Venkatasubba Rao, J.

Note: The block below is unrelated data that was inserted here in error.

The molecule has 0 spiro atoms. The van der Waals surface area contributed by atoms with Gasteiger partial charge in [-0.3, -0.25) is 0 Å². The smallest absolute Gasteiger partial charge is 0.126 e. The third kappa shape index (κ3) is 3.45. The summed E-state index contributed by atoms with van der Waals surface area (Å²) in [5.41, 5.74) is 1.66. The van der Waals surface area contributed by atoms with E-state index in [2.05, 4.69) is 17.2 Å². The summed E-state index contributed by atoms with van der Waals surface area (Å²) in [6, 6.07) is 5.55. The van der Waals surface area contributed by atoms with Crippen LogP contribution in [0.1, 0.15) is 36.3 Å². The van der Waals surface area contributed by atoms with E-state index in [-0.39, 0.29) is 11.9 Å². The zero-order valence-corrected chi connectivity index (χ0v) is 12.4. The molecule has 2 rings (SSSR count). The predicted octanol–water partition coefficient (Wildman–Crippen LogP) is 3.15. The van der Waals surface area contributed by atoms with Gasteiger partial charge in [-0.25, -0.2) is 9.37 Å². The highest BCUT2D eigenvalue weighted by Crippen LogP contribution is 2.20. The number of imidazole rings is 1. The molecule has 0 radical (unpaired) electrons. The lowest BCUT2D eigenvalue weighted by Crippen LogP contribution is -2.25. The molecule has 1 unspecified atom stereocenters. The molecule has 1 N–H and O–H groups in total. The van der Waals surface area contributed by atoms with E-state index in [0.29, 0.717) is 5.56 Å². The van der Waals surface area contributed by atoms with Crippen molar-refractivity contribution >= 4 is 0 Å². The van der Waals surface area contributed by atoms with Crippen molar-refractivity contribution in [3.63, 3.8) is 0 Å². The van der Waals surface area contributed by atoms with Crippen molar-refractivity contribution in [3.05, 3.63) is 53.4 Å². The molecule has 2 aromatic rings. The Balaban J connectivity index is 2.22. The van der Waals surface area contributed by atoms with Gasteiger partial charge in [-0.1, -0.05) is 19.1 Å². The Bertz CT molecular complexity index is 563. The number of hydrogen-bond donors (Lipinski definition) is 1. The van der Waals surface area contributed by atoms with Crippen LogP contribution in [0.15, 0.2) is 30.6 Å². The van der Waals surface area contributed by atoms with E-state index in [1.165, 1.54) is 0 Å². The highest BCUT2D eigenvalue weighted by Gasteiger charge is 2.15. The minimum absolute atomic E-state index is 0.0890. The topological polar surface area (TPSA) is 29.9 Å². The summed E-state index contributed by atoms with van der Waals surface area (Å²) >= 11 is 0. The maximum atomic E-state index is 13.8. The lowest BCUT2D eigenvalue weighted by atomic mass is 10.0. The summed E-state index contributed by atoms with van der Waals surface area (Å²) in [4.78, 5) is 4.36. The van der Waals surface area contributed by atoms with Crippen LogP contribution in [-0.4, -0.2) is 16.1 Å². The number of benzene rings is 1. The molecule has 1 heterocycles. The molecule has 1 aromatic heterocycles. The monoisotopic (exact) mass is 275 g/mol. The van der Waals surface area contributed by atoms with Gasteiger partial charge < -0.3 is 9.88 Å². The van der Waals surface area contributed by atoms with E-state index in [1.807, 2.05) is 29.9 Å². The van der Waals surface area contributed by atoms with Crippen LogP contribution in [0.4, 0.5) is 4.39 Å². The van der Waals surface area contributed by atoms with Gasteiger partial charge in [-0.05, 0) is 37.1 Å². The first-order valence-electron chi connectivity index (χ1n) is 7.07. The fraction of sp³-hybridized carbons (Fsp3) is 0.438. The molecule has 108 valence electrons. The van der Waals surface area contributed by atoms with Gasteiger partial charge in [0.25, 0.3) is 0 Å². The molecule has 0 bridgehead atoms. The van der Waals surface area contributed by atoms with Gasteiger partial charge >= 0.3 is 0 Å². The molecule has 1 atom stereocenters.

1. The appellate Magistrate erred in treating as evidence against the first accused admissions of the second accused. Under Section 167 of the Indian Evidence Act, the improper admission of evidence is not ground of it sell for a reversal of any decision, if it appears to the Court that, independently of the evidence improperly admitted, there is sufficient evidence to justify the decision. If I were competent to dual with facts, I should ignore the evidence which ought not to have admitted, and then consider whether there still remains sufficient evidence to support the conviction, see Mohur Singh v. Ghureeba (1871) 15 W.R. 8. But I am dealing with the matter in revision and I cannot adopt this course. Ordinarily in such circumstances, the case will be remanded and the Magistrate will be directed to give a finding with reference to admissible evidence only. But unfortunately there was already one remand and I do rot think any useful purpose will be served by prolonging this enquiry. It further appeals that in so far as the civil rights of the parties are concerned, they have entered into a compromise and that, a decree has been passed giving effect to it. Dr. Swaminathen says that he will be quite satisfied, if I reduce the sentence to the period of imprisonment already undergone, I think, in the circumstances, this quite fair and I accordingly make that order and direct that the fine if it has boon collected shall be refunded. The balalance of the sentence shall be remitted.